Access Simple Inventory System explained further


Having asked a question about a simple inventory system in Access I was offered the following

1. A item Master table
2. A Inventory Movement table (your Inventory Transactions/Ledger table).  This records all the in's and out's of inventory and why it was done.
3. A lot tracking table.   This is the actual on-hand qty's.

I would like to find out more about this sort of approach.
Murray BrownMicrosoft Cloud Azure/Excel Solution DeveloperAsked:
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ste5anSenior DeveloperCommented:
Well, not sure what you exactly want to know, but it is pretty simple:

You need a transaction table to document movements. At the same time you need this table to calculate your existing stock (number of items).
In a simple scenario the quantites on hand are simply the SUM() per item of that transaction table, when the prices are constant.

But in the real world you may have a different stock handling like last-in-first- out (LIFO) or first in-first-out (FIFO) with different prices per item over time. In this scenario you need an additional table for the item master to track the price history. And calculating the stock value is no longer a simple query. The same problem arises, when you have different suppliers.

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Inventory has a lot of subtleties.  It isn't a good application to start your Access career with.  There are big differences between inventory for screws and inventory for serialized items such as cars and computers and helicopters.  Many companies have multiple inventory locations.  Sometimes they have a mix of inexpensive items where all they care about is that they have 20 boxes of 1000 each in stock and other items that cost thousands of dollars each where they need to track by serial number.  When one of these items is sold, you can't just pull a handful out of a box, you have to pull the specific serial numbered item.  One of the inventory applications I built was for a wholesale florist.  The inventory was so volatile, that you didn't know from minute to minute if there were any red roses left.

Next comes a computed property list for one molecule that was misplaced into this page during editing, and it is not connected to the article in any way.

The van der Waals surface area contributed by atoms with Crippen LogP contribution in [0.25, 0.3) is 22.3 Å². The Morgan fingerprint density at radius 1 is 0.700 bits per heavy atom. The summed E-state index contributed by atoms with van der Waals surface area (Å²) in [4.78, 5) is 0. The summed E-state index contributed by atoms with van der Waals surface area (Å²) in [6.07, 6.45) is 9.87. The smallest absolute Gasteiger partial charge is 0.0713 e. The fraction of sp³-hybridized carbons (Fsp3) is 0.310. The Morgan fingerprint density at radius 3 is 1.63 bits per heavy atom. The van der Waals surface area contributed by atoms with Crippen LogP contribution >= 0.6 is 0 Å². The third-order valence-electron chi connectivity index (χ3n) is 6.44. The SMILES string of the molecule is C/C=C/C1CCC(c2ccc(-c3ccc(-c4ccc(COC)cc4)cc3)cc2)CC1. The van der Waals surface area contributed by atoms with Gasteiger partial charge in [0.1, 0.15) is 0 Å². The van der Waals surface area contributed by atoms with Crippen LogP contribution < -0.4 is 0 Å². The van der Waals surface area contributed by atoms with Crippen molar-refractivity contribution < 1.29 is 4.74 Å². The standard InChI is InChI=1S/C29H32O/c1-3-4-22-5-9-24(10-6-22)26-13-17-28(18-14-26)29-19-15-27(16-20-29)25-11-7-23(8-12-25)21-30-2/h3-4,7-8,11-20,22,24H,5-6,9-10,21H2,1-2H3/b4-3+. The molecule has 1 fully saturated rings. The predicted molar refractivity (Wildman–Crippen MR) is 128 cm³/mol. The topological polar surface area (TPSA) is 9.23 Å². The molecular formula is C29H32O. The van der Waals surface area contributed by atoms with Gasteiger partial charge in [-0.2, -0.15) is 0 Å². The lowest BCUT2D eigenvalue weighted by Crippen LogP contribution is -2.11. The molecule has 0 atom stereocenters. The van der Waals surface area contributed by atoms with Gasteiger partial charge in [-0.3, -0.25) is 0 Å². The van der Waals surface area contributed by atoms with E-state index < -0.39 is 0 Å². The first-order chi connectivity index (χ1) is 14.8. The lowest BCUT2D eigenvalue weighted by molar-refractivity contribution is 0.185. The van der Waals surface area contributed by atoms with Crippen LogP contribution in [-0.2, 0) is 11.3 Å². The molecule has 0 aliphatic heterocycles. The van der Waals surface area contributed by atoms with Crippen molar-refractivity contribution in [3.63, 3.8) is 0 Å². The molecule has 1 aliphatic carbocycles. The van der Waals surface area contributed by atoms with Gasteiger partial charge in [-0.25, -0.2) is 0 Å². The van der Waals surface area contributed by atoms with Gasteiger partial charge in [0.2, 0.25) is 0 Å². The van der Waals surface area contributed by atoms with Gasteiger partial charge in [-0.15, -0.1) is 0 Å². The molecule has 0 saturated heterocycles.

If this is for your own business, look into Quickbooks.  It may be sufficient for your needs.
Jeffrey CoachmanMIS LiasonCommented:
I agree with the previous two experts...

Try not to re-invent the wheel.

Unless this will be a "very simple" inventory management system (for example, household inventory), things can get quite complicated faster than you can anticipate.

For example, how will you manage?
Back-ordered items
Split shipments/payments
Price changes for an item over time
Write offs
Delinquent payments
Inventory turnover
Inventory Shrinkage/Slippage

How are you dealing with any financial liability if any part of your system is flawed?
Are you managing customer accounts (credit card info, payments), then you need something more secure than MS Access
Are you willing to support this system long term?
What is your skill level with databases?
How much time do you have to complete this database?
What is your time worth?

MS Access is a great tool for creating ad hoc or bespoke database systems.
...In other words for which there exists no off-the-shelf alternative.

You list three basic tables in your original post.
Even a fairly basic "Contacts" database will require at least 6 tables.

What you have here is a very broad "design" question.
These types of questions are more suited for a "discussion" forum than a Q&A forum.

You can get some very good general advice here.
But many experts may not be able to afford to get into the specifics of a design without knowing all the specifics about the entire project.

I am not trying to deter you here ...just stating my opinion, based on working with Access for many years.

Murray BrownMicrosoft Cloud Azure/Excel Solution DeveloperAuthor Commented:
Thank you for the feedback.
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